The TPNA agreed in May to form a subcommittee chaired by a northern TP resident to work with the developer team and bring thoughts and concerns back to TPNA's Urban Planning Committee and the association board. There's no timetable at this point for the project.



As a volunteer and attendee of Full Frame all of these locations would really help the Festival. One of the biggest complaints we get from Film Makers and Festival goers is the lack of Hotel options in Durham.

Joshua Allen

Also, don't forget about the hotel going into CCB/Suntrust/Hill building. I assume that's still on too. I just hope the design of these new hotels are fitting for urban neighborhoods and don't look like the chain's motels along the interstate.


I just cannot picture a Hilton Garden Inn on that site; in fact it makes me very sad. I lived in the Erwin lofts (fronting 9th street) for a year in undergrad and I now live in Station 9 (what can I say, Duke converted me into a Durhamite). That field is one of the nicest parts of this strip and one of the reasons I live where I live. With the giant Duke gravel parking lot across the way (personally I think it's an eyesore, but I understand that nurses need to park somewhere or else we wouldn't have a hospital) and the future looking like lots more asphalt, it's kind of depressing. Kind of like pre-Southpoint (trees, trees, and more trees in that whole stretch, look at it today). I'm not saying I don't agree that Durham needs more hotels/motels/places to stay, I just wish that the field wasn't one of them (and yes, I know, this is very much a "but not in my backyard" type rant, but so be it). If they're planning on a 7 story hotel, won't that mean they need *parking* for those people? So are they building a 7-story parking garage as well?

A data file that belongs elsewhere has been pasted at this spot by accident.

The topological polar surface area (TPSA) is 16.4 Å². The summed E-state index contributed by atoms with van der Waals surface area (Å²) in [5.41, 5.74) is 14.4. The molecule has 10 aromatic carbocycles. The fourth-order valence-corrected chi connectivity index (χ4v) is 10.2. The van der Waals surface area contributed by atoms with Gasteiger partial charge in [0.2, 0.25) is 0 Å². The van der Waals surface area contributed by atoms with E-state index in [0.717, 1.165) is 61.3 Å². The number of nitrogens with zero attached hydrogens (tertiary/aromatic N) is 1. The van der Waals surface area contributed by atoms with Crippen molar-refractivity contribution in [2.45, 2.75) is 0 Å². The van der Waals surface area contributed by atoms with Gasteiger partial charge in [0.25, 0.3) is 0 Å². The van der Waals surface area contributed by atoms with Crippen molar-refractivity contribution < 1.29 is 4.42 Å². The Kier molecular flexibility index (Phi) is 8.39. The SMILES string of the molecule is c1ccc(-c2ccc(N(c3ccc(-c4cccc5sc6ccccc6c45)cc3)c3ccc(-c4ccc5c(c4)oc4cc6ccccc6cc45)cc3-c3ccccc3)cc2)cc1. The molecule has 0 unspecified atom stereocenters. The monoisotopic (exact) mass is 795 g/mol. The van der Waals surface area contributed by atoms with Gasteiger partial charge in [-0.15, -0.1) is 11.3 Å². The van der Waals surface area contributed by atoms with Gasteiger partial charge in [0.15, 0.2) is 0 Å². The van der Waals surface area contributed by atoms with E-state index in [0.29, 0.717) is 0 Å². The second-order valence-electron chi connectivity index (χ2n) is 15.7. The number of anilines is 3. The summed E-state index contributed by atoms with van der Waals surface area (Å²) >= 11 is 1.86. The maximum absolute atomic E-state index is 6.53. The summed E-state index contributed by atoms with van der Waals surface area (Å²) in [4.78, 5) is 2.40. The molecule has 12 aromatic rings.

And what about construction? Yikes, those Erwin lofts have huge rows of windows that face that field. . .luckily for me, it's back to Cambridge for grad school in a few weeks but I think I'm going to be depressed by what I see in a few years in the site.

John Schelp

Thanks for your post, ela.

Keep in mind that the choice is not between the grassy field and a Hilton. It's more like a choice between a strip shopping center and a Hilton.